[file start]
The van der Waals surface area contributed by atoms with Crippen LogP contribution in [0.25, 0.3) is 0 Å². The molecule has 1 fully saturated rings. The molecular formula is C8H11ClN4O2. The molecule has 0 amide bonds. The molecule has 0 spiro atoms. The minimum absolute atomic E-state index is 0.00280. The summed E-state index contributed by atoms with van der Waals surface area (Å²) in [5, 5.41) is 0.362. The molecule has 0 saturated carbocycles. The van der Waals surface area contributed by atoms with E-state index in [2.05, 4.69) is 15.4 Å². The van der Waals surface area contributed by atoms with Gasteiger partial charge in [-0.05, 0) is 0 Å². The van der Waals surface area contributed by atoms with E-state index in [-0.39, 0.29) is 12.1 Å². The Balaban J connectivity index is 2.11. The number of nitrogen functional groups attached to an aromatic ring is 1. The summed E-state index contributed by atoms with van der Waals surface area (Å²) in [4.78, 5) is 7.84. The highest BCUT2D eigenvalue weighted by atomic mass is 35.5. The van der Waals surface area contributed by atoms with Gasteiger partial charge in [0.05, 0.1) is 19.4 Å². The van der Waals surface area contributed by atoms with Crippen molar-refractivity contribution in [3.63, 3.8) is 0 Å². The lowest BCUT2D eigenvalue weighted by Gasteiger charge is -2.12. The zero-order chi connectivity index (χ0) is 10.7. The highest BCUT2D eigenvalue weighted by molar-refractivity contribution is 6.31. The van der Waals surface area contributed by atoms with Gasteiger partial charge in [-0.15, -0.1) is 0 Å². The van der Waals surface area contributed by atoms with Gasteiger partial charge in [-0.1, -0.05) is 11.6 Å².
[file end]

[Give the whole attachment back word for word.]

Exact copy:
The van der Waals surface area contributed by atoms with Crippen LogP contribution in [0.25, 0.3) is 0 Å². The molecule has 1 fully saturated rings. The molecular formula is C8H11ClN4O2. The molecule has 0 amide bonds. The molecule has 0 spiro atoms. The minimum absolute atomic E-state index is 0.00280. The summed E-state index contributed by atoms with van der Waals surface area (Å²) in [5, 5.41) is 0.362. The molecule has 0 saturated carbocycles. The van der Waals surface area contributed by atoms with E-state index in [2.05, 4.69) is 15.4 Å². The van der Waals surface area contributed by atoms with Gasteiger partial charge in [-0.05, 0) is 0 Å². The van der Waals surface area contributed by atoms with E-state index in [-0.39, 0.29) is 12.1 Å². The Balaban J connectivity index is 2.11. The number of nitrogen functional groups attached to an aromatic ring is 1. The summed E-state index contributed by atoms with van der Waals surface area (Å²) in [4.78, 5) is 7.84. The highest BCUT2D eigenvalue weighted by atomic mass is 35.5. The van der Waals surface area contributed by atoms with Gasteiger partial charge in [0.05, 0.1) is 19.4 Å². The van der Waals surface area contributed by atoms with Crippen molar-refractivity contribution in [3.63, 3.8) is 0 Å². The lowest BCUT2D eigenvalue weighted by Gasteiger charge is -2.12. The zero-order chi connectivity index (χ0) is 10.7. The highest BCUT2D eigenvalue weighted by molar-refractivity contribution is 6.31. The van der Waals surface area contributed by atoms with Gasteiger partial charge in [-0.15, -0.1) is 0 Å². The van der Waals surface area contributed by atoms with Gasteiger partial charge in [-0.1, -0.05) is 11.6 Å².